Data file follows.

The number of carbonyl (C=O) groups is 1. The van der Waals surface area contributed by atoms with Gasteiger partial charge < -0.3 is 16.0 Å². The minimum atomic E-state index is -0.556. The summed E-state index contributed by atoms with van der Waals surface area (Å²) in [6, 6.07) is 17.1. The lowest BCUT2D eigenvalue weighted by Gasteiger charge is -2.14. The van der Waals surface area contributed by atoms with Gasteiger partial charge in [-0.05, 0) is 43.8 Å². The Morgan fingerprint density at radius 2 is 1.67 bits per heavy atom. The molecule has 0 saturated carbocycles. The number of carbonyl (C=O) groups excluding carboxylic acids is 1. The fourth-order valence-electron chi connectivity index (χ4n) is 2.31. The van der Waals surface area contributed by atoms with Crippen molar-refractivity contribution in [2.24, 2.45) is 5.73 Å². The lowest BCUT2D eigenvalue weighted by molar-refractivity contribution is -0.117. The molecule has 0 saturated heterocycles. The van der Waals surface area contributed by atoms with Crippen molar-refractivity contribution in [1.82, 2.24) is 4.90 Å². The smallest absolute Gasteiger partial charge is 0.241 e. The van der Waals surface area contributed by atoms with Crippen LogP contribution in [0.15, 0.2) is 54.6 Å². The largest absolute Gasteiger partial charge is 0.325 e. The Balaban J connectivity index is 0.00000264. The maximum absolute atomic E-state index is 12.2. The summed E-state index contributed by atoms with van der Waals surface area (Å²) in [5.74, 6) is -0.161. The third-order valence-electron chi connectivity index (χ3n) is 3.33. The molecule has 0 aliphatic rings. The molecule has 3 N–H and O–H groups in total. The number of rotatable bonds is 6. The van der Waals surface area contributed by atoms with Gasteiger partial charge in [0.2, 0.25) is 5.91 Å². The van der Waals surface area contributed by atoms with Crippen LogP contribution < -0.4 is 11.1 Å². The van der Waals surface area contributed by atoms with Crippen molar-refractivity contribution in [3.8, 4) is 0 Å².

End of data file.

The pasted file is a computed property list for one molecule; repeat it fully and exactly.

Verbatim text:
The number of carbonyl (C=O) groups is 1. The van der Waals surface area contributed by atoms with Gasteiger partial charge < -0.3 is 16.0 Å². The minimum atomic E-state index is -0.556. The summed E-state index contributed by atoms with van der Waals surface area (Å²) in [6, 6.07) is 17.1. The lowest BCUT2D eigenvalue weighted by Gasteiger charge is -2.14. The van der Waals surface area contributed by atoms with Gasteiger partial charge in [-0.05, 0) is 43.8 Å². The Morgan fingerprint density at radius 2 is 1.67 bits per heavy atom. The molecule has 0 saturated carbocycles. The number of carbonyl (C=O) groups excluding carboxylic acids is 1. The fourth-order valence-electron chi connectivity index (χ4n) is 2.31. The van der Waals surface area contributed by atoms with Crippen molar-refractivity contribution in [2.24, 2.45) is 5.73 Å². The lowest BCUT2D eigenvalue weighted by molar-refractivity contribution is -0.117. The molecule has 0 saturated heterocycles. The van der Waals surface area contributed by atoms with Crippen molar-refractivity contribution in [1.82, 2.24) is 4.90 Å². The smallest absolute Gasteiger partial charge is 0.241 e. The van der Waals surface area contributed by atoms with Crippen LogP contribution in [0.15, 0.2) is 54.6 Å². The largest absolute Gasteiger partial charge is 0.325 e. The Balaban J connectivity index is 0.00000264. The maximum absolute atomic E-state index is 12.2. The summed E-state index contributed by atoms with van der Waals surface area (Å²) in [5.74, 6) is -0.161. The third-order valence-electron chi connectivity index (χ3n) is 3.33. The molecule has 0 aliphatic rings. The molecule has 3 N–H and O–H groups in total. The number of rotatable bonds is 6. The van der Waals surface area contributed by atoms with Gasteiger partial charge in [0.2, 0.25) is 5.91 Å². The van der Waals surface area contributed by atoms with Crippen LogP contribution < -0.4 is 11.1 Å². The van der Waals surface area contributed by atoms with Crippen molar-refractivity contribution in [3.8, 4) is 0 Å².